In Section 2 of this review, we summarize the policy and management drivers for landscape-scale riverine research, remind readers of the ecological drivers, and synthesize the technological advances that have enabled dramatic progress in the field. In Section 3, we describe the development of landscape-scale riverine research through a series of landmark theoretical and review papers. In our Section 4, we consider three important questions with respect to landscape-scale riverine research:
- Has new research effectively incorporated the strengths of new technologies or are we doing the same old thing with more expensive data?
- Have we incorporated key concepts from landscape ecology to improve our understanding of how landscapes affect rivers?
- Have we been able to use landscape analyses to address management and policy needs?
We synthesize existing literature to answer these questions and, in so doing, review progress to date. In Section 5, we use our review to identify opportunities for future efforts.
The roots of landscape-scale riverine research lie not in process-based models or mechanistic research, as in watershed ecology, but in the evaluation of pattern using statistical or correlative models, guided by mechanistic principles. Such analyses necessarily draw heavily on concepts from both river ecology and landscape ecology. Ideas commonly explored in these analyses include correlations between particular land uses and instream conditions, the impact of geographic extent on the strength of these correlations, and the degree to which local relationships between predictor and response variables at a large numbers of sites can be aggregated at larger scales. We define scale as the grain (resolution) and extent of both the predictor variables (generally measures of landscape condition) and the response variables (measures of instream condition and biological response).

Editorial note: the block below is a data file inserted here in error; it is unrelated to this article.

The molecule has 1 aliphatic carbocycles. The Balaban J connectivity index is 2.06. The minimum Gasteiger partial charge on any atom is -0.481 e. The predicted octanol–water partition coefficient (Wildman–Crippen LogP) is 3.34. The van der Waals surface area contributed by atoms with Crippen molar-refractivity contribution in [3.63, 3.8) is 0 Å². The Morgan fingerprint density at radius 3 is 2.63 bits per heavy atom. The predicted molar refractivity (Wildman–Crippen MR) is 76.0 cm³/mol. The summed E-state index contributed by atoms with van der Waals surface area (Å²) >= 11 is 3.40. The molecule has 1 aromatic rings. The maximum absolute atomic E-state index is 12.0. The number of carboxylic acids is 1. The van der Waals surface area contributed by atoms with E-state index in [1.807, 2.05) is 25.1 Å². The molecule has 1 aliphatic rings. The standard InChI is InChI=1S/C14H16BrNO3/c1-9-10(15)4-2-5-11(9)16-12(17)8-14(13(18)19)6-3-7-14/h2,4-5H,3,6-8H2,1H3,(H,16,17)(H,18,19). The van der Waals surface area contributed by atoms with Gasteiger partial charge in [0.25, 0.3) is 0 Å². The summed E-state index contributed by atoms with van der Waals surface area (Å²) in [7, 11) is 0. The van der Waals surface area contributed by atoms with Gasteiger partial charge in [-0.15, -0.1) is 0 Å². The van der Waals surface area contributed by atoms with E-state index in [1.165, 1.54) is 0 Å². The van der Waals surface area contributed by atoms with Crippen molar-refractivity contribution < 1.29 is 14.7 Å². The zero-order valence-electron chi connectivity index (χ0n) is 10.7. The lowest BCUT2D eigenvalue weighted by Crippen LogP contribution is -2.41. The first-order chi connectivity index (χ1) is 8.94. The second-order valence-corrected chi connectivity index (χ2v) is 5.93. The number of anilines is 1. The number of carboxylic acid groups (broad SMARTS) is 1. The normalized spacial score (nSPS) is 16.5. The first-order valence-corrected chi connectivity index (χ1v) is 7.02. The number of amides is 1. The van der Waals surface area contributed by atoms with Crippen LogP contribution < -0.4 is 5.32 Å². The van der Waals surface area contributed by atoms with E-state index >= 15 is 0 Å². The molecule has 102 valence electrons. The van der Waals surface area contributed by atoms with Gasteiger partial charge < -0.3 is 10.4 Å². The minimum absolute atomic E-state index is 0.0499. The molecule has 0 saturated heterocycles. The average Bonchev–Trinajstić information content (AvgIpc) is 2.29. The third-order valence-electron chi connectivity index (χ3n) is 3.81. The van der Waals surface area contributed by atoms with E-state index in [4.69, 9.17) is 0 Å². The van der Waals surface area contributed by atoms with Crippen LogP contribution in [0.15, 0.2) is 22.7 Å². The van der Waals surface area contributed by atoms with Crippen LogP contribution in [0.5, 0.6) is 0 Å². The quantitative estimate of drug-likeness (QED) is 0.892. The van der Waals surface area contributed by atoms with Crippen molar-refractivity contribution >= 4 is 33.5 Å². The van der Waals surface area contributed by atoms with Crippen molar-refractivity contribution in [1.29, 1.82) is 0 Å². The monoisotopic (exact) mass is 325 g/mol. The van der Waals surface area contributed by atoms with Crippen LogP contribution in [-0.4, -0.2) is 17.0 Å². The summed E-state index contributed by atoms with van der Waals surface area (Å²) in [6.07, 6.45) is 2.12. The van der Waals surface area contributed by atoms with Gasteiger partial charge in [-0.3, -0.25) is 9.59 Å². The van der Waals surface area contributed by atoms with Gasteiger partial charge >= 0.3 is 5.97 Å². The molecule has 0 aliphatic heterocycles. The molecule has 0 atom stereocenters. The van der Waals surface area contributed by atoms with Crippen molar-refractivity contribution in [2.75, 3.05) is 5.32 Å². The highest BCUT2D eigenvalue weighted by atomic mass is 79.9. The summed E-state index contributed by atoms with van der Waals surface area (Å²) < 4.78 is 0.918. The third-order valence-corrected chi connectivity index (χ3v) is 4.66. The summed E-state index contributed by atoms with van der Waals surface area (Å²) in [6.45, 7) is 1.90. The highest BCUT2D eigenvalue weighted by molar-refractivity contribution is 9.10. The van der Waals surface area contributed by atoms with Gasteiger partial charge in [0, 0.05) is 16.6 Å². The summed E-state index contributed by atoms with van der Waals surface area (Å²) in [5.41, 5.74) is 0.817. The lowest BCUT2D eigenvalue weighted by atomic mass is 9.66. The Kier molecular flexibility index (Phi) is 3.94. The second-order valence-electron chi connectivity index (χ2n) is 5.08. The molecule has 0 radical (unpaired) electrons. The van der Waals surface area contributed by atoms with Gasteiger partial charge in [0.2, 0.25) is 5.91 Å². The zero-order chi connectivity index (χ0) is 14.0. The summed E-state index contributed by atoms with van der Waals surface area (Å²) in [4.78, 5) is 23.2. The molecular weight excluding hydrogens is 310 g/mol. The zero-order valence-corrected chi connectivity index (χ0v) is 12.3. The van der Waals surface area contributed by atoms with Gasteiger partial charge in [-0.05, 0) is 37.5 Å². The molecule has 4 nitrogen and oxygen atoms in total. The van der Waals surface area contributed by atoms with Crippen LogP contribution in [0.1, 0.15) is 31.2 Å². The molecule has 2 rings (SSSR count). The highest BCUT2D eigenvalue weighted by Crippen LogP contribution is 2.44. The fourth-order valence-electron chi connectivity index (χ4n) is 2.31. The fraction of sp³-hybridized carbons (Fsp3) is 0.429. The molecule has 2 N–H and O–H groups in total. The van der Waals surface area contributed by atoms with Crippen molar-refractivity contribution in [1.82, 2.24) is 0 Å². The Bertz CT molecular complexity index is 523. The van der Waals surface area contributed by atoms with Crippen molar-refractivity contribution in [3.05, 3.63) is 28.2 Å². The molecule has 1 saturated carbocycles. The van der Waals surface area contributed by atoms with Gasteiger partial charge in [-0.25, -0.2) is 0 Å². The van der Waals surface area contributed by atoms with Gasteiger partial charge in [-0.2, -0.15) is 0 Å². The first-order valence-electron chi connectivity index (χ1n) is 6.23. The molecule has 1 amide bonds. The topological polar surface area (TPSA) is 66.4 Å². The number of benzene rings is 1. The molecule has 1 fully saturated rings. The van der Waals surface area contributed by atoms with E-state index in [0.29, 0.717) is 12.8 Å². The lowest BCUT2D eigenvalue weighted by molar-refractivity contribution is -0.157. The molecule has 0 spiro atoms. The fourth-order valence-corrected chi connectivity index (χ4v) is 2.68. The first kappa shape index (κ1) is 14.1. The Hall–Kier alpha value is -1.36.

We differentiate landscape-scale riverine research from traditional river ecology, riparian ecology, or watershed ecology by (i) the large spatial extent of the analyses, (ii) the use of spatial databases, and (iii) the emphasis on how landforms and land use outside of the active channel or the riparian area affect streams and rivers (Figure 1*). We limit ourselves in this review to research that includes all three of the above features and to projects that consider fish as the biological response of interest. Except for a few examples, we exclude the diverse and important research concerning landscape-scale impacts on other instream biological responses, on physical and chemical habitat, and on terrestrial or marine biota.